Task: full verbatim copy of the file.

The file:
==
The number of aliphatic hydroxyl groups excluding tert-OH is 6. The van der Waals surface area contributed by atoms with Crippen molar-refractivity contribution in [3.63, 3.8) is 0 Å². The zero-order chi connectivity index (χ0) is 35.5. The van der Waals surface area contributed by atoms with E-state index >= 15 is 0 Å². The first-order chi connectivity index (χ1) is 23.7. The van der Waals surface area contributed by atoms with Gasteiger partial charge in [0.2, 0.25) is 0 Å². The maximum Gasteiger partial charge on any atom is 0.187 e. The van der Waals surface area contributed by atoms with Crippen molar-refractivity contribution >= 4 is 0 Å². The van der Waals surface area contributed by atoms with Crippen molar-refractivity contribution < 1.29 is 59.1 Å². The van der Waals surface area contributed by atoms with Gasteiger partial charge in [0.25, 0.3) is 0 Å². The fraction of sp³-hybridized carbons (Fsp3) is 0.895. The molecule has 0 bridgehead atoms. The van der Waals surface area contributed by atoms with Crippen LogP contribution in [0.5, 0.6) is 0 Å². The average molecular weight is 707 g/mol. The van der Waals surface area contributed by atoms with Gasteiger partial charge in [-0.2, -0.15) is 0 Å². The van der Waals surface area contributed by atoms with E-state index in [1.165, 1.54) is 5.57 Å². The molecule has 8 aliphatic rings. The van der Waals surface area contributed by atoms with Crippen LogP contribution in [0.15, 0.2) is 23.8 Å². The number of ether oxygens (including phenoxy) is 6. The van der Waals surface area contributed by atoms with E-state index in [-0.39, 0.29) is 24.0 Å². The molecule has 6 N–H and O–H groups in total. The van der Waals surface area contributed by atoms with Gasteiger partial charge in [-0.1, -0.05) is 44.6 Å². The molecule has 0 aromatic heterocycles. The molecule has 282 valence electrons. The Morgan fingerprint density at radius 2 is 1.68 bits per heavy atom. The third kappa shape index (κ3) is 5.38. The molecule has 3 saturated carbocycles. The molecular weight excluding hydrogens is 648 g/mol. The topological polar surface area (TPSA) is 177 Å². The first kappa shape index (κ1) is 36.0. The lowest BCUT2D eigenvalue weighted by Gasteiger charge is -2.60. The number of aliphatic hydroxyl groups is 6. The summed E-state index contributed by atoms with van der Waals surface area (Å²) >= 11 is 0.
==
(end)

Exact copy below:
The number of aliphatic hydroxyl groups excluding tert-OH is 6. The van der Waals surface area contributed by atoms with Crippen molar-refractivity contribution in [3.63, 3.8) is 0 Å². The zero-order chi connectivity index (χ0) is 35.5. The van der Waals surface area contributed by atoms with E-state index >= 15 is 0 Å². The first-order chi connectivity index (χ1) is 23.7. The van der Waals surface area contributed by atoms with Gasteiger partial charge in [0.2, 0.25) is 0 Å². The maximum Gasteiger partial charge on any atom is 0.187 e. The van der Waals surface area contributed by atoms with Crippen molar-refractivity contribution >= 4 is 0 Å². The van der Waals surface area contributed by atoms with Crippen molar-refractivity contribution < 1.29 is 59.1 Å². The van der Waals surface area contributed by atoms with Gasteiger partial charge in [0.25, 0.3) is 0 Å². The fraction of sp³-hybridized carbons (Fsp3) is 0.895. The molecule has 0 bridgehead atoms. The van der Waals surface area contributed by atoms with Crippen LogP contribution in [0.5, 0.6) is 0 Å². The average molecular weight is 707 g/mol. The van der Waals surface area contributed by atoms with Gasteiger partial charge in [-0.2, -0.15) is 0 Å². The van der Waals surface area contributed by atoms with E-state index in [1.165, 1.54) is 5.57 Å². The molecule has 8 aliphatic rings. The van der Waals surface area contributed by atoms with Crippen LogP contribution in [0.15, 0.2) is 23.8 Å². The number of ether oxygens (including phenoxy) is 6. The van der Waals surface area contributed by atoms with E-state index in [-0.39, 0.29) is 24.0 Å². The molecule has 6 N–H and O–H groups in total. The van der Waals surface area contributed by atoms with Gasteiger partial charge in [-0.1, -0.05) is 44.6 Å². The molecule has 0 aromatic heterocycles. The molecule has 282 valence electrons. The Morgan fingerprint density at radius 2 is 1.68 bits per heavy atom. The third kappa shape index (κ3) is 5.38. The molecule has 3 saturated carbocycles. The molecular weight excluding hydrogens is 648 g/mol. The topological polar surface area (TPSA) is 177 Å². The first kappa shape index (κ1) is 36.0. The lowest BCUT2D eigenvalue weighted by Gasteiger charge is -2.60. The number of aliphatic hydroxyl groups is 6. The summed E-state index contributed by atoms with van der Waals surface area (Å²) >= 11 is 0.